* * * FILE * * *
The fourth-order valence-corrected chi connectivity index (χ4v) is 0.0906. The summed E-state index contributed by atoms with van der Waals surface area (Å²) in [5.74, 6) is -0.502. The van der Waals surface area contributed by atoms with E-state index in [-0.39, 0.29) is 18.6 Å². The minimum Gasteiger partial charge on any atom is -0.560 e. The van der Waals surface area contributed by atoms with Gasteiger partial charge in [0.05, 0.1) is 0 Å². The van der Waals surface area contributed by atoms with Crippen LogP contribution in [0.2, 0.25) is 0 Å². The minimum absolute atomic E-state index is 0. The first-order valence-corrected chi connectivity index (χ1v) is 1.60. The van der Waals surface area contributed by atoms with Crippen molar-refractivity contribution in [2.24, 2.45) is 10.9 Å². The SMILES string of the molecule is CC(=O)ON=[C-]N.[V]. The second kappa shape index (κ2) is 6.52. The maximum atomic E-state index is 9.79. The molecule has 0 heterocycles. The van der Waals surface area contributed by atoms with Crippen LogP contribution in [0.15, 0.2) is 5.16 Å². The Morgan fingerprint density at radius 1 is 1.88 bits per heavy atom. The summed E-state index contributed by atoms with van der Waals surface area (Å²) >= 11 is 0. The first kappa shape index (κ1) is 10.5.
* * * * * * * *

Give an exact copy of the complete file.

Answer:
The fourth-order valence-corrected chi connectivity index (χ4v) is 0.0906. The summed E-state index contributed by atoms with van der Waals surface area (Å²) in [5.74, 6) is -0.502. The van der Waals surface area contributed by atoms with E-state index in [-0.39, 0.29) is 18.6 Å². The minimum Gasteiger partial charge on any atom is -0.560 e. The van der Waals surface area contributed by atoms with Gasteiger partial charge in [0.05, 0.1) is 0 Å². The van der Waals surface area contributed by atoms with Crippen LogP contribution in [0.2, 0.25) is 0 Å². The minimum absolute atomic E-state index is 0. The first-order valence-corrected chi connectivity index (χ1v) is 1.60. The van der Waals surface area contributed by atoms with Crippen molar-refractivity contribution in [2.24, 2.45) is 10.9 Å². The SMILES string of the molecule is CC(=O)ON=[C-]N.[V]. The second kappa shape index (κ2) is 6.52. The maximum atomic E-state index is 9.79. The molecule has 0 heterocycles. The van der Waals surface area contributed by atoms with Crippen LogP contribution in [0.15, 0.2) is 5.16 Å². The Morgan fingerprint density at radius 1 is 1.88 bits per heavy atom. The summed E-state index contributed by atoms with van der Waals surface area (Å²) >= 11 is 0. The first kappa shape index (κ1) is 10.5.